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Bust of British Museum founder to be set in context of his slave-trade ties

The British Museum (Tim Ireland/PA)
The British Museum (Tim Ireland/PA)

A bust of the British Museum’s slave-owning founding father will be “juxtaposed” with objects reflecting his links to the British Empire, a spokeswoman for the institution has said.

Sir Hans Sloane’s bust has been removed from a pedestal in the museum and is instead being put on show in a display which explains his links to the slave trade.

The Irish-born physician, who was born in 1660, partly funded his collection from enslaved labour on a Jamaican sugar plantation, and his artefacts provided the basis for what became the British Museum.

British Museum
British Museum (Tim Ireland/PA)

The bust “has been re-displayed in the Enlightenment Gallery juxtaposed with objects that reflect that Sloane’s collection was created in the context of the British Empire and the slave economy”, a spokeswoman for the museum said.

Hartwig Fischer, director of the British Museum, said: “Dedication to truthfulness is crucial, when we face our own history.

“We have taken the bust of Hans Sloane from its pedestal and placed him in the limelight in a case in the centre of the Enlightenment Gallery, acknowledging his relationship to slavery and the slave trade.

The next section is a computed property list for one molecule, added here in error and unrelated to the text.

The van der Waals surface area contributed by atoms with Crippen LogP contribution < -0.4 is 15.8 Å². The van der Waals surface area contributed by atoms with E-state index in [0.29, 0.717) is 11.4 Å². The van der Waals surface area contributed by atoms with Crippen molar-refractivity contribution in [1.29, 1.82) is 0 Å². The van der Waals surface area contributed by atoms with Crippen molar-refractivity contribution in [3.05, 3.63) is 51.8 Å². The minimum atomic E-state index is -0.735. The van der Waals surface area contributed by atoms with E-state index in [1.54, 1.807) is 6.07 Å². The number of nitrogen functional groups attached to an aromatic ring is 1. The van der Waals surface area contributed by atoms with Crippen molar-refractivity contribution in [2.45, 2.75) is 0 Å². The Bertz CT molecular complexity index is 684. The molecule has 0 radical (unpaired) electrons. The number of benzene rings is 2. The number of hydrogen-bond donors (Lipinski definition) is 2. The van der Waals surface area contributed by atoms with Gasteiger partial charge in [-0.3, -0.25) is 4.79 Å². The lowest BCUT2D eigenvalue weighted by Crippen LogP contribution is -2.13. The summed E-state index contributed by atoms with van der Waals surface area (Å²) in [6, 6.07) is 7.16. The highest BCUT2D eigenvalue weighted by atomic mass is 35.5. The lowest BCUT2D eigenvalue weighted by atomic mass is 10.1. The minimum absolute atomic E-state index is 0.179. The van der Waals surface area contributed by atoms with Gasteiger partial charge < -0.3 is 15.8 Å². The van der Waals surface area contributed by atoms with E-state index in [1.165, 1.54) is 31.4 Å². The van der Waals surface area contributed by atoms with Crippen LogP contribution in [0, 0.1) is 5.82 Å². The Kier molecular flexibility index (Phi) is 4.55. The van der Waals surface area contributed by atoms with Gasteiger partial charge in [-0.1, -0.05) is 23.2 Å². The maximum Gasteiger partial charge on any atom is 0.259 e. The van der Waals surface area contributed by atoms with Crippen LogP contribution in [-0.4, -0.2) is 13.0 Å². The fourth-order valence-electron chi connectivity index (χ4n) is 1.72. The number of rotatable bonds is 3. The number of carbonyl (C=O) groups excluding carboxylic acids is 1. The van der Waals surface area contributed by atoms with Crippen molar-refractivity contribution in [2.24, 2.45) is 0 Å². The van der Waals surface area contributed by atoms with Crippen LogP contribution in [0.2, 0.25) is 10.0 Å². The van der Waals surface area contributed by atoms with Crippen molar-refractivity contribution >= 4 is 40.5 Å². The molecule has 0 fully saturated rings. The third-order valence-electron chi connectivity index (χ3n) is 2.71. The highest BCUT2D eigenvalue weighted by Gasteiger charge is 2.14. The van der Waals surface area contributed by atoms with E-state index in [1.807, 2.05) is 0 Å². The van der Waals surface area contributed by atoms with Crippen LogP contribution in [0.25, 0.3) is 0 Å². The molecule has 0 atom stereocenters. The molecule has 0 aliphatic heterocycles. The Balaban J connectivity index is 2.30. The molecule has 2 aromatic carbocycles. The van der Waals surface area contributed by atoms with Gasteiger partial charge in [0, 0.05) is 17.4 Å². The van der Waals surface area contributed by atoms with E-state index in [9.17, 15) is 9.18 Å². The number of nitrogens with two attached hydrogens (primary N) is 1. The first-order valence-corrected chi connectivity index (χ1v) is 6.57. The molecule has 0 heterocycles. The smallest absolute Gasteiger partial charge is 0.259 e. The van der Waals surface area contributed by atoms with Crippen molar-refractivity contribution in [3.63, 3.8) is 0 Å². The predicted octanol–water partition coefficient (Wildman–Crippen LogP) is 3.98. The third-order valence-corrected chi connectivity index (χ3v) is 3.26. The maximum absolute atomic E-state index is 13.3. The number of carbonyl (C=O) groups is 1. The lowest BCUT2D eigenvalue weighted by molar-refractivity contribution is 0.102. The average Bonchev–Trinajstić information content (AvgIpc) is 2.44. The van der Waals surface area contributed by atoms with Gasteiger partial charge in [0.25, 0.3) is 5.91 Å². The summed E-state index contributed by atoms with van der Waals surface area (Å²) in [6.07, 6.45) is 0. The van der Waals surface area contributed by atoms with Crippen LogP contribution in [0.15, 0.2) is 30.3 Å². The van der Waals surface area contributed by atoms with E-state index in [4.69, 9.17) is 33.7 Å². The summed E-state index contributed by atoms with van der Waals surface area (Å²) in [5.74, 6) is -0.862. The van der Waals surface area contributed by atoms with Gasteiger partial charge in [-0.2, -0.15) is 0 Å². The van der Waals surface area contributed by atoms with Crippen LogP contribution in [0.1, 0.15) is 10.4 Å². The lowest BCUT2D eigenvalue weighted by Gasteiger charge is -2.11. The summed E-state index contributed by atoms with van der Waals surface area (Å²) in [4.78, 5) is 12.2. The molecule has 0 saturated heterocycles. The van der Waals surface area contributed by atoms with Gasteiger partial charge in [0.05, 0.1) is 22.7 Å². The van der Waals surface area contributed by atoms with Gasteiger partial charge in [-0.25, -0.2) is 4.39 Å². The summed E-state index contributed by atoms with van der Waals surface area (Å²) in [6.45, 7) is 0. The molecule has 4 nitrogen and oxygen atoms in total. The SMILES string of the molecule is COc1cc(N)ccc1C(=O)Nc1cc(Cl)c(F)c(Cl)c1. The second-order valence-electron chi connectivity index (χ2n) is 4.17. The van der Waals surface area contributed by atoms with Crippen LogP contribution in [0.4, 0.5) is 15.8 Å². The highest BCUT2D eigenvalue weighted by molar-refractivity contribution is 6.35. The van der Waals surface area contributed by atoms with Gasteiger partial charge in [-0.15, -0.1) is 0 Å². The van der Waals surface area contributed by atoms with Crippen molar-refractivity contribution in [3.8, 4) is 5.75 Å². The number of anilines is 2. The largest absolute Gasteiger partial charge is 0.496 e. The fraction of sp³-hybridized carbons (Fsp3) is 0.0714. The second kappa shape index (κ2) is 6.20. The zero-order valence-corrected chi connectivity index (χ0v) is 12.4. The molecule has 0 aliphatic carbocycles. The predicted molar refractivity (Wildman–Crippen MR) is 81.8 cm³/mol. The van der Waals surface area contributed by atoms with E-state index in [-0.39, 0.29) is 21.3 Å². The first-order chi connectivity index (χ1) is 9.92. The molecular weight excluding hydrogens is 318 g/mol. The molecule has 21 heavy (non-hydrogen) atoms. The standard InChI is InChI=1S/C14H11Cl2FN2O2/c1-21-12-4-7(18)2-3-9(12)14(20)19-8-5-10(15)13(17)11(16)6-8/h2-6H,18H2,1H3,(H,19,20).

“Sloane allows us to highlight the complexity and ambiguity of this period, he was a physician, collector, scholar, benefactor and slave owner.”

Sir Hans married a wealthy sugar plantation heiress. He was honoured by numerous place names, including London’s Sloane Square.

Mr Fischer added: “We will continue to explore our history and we will do this in collaboration with people from across the globe to rewrite our shared, complicated and, at times, very painful history as equals.

“We continue to acknowledge Sloane’s radical vision of universal free public access to a national museum collection and the public benefit that is generated through the British Museum.”

The British Museum’s demotion of its founding father is part of a wider race reckoning triggered by the Black Lives Matter movement.

In June, protesters in Bristol toppled the statue of 17th century slave trader Edward Colston, while campaigners have reignited their calls to remove the Cecil Rhodes statue from outside an Oxford college.

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